“I suppose that any book is by definition some kind of escape,” says Crofts when asked to ponder whether his photographs depict a romanticized or idealized escape. “However, I don’t think there is anything romantic about the book. I am doing my best to get as close as I can to the essence of things as I see them – which includes the wonderful, the terrible, and everything in between. I think that Ukraine, or Russia, or Poland, are a bit like the sea – once you have it in your veins, you are always drawn back to it. There is a lot of emotion tied up in here, but I don’t think the emotion is romanticized or idealized. I have some powerful memories and, in some sense, there is a kind of melancholy or ennui – toska. The 1990s were in many ways a miserable time but every person I met was a new adventure and I was very often the first westerner they had come across; because I could speak Russian, it was possible to dive into the most intense conversations. That is not just about the past, it affects the present too – current friendships are stronger because of a sense of having lived through the 1990s together. You might say that friendship is also a kind of nostalgia.”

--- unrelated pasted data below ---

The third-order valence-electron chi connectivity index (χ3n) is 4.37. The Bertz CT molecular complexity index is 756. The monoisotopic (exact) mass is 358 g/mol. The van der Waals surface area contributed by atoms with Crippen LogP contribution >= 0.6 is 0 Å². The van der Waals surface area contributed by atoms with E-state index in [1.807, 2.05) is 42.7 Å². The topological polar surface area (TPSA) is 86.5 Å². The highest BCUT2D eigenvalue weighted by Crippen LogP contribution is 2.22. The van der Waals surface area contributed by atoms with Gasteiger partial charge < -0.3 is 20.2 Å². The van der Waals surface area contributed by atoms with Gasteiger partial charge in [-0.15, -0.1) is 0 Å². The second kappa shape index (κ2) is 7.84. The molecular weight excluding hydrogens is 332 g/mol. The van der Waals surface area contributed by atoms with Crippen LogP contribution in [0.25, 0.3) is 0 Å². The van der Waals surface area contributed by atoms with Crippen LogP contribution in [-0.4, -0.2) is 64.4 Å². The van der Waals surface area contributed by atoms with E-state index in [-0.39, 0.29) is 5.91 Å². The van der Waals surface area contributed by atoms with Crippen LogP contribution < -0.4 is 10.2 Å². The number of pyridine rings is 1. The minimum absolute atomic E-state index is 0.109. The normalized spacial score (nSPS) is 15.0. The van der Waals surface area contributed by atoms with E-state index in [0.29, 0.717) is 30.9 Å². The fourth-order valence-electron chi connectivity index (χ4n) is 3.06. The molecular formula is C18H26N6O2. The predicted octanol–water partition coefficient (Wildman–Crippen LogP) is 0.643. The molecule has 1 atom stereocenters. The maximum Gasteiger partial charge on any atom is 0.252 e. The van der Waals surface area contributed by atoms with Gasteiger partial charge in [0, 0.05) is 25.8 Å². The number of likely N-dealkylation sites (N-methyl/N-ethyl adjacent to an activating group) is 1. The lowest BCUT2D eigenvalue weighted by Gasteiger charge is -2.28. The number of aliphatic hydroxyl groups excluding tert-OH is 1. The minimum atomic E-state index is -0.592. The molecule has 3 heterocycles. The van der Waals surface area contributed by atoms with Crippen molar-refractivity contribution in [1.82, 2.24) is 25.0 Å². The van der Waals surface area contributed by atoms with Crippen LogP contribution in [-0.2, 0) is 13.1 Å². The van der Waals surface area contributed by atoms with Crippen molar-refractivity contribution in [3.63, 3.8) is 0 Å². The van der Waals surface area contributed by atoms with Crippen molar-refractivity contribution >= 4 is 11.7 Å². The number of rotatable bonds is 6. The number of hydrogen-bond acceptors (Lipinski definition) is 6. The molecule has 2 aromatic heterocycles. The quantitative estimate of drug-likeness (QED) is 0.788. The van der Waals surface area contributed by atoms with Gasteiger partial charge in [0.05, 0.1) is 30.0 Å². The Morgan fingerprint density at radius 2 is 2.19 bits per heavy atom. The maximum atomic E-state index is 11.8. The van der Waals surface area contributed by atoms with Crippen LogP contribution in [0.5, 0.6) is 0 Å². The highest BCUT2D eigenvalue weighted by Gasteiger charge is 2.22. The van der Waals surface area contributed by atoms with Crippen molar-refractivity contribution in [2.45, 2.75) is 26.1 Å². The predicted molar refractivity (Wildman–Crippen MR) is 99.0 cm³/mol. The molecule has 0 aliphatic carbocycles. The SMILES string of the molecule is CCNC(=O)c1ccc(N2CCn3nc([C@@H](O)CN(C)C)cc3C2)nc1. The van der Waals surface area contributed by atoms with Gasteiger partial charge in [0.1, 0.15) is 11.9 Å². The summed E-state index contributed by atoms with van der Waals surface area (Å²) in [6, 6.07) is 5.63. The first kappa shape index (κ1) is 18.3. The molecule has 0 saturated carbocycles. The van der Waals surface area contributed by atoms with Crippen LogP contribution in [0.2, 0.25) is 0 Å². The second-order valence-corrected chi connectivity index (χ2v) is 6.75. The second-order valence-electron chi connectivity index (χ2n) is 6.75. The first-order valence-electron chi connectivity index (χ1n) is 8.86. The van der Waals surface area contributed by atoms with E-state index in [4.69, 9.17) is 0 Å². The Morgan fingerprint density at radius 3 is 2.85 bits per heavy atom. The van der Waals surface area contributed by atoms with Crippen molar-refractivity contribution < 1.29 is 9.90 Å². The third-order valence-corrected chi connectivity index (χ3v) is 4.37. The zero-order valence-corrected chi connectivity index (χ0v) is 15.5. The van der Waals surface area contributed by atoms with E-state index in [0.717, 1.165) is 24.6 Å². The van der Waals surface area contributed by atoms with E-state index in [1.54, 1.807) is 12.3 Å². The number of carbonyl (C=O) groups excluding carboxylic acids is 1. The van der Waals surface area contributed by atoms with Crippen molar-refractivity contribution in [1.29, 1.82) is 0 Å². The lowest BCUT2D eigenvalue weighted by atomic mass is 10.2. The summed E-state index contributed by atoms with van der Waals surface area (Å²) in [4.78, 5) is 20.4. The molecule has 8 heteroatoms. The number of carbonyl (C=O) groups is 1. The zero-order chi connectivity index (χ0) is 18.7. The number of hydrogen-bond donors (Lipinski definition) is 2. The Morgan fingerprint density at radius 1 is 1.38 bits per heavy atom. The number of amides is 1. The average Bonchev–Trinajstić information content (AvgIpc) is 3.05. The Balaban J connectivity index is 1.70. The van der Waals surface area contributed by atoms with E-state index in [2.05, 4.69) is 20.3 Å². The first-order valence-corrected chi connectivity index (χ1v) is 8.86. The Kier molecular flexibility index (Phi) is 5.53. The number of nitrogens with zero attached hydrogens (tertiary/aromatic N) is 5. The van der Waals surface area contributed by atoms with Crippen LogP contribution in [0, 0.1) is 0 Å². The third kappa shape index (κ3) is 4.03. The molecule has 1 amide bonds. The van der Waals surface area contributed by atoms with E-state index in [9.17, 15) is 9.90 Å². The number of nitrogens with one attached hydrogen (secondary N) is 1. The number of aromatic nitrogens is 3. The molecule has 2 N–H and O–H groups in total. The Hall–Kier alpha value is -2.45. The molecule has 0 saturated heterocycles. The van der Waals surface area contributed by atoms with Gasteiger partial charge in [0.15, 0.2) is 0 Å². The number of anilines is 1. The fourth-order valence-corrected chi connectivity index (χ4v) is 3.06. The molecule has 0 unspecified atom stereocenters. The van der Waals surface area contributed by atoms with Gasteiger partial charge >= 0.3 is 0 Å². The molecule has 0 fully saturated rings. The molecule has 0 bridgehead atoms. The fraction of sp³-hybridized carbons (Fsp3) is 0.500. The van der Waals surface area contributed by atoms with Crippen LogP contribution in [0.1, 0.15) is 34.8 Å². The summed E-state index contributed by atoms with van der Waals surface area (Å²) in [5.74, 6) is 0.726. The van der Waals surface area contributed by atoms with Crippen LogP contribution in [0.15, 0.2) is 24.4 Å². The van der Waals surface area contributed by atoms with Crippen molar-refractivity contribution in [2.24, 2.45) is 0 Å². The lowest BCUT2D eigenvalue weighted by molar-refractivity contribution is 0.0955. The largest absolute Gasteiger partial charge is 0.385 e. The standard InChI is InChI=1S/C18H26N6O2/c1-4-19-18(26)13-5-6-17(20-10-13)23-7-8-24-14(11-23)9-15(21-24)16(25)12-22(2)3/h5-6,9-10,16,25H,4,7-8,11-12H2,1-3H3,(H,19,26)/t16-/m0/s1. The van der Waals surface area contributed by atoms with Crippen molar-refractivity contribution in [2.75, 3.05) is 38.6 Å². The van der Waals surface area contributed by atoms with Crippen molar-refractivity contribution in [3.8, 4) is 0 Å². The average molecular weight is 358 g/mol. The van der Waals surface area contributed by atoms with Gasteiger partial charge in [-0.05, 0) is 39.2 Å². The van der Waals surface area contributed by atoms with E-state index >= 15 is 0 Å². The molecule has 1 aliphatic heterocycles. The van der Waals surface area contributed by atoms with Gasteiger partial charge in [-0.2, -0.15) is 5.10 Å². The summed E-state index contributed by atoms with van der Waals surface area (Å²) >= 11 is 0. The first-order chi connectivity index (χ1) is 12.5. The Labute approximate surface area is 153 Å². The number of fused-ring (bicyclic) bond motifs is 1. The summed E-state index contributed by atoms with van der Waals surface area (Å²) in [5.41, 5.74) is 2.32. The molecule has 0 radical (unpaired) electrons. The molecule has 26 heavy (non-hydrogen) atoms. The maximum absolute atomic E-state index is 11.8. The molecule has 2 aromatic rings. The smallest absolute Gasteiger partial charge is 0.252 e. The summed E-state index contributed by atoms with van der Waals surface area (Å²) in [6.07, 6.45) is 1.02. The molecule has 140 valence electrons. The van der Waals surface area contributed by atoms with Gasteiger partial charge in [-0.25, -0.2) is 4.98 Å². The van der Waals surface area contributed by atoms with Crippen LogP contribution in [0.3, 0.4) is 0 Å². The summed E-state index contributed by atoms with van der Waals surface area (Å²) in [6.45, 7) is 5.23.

Expectations concentrates on the relationship the individuals carry with their collective past, contemplating the singular experience of individuals and places. Simon Crofts asks the viewer to look at the photographs with more than mere artistic sensitivity and search beyond ignorance. His subjects find themselves at the margins, in a liminal position between places and times, conditions and circumstances; they live in the temporal rifts of the present, wedged between past and future, trapped in contexts that do not harmonize with the recalled past. The idea of expectation is not a matter of fortune alone – it also reflects the subjective connections and disconnections in relation to one’s historical genealogy and sense of self. Nostalgia is a memorial endeavour, a reminiscence and daydreaming even, that is deeply implicated in our sense of who we are and who we construct ourselves to be. And so the story in Expectations is a visual poem about the common man, his disrupted and shaken convictions about history, habits, culture, society, God, and himself; about a shared and collective identity crisis that the common man faces in a time of radical discontinuity in the people’s sense of who they are. The photographs reveal not so much a question of age or class, but a much deeper and wide-ranging experience that has come to define post-industrial societies.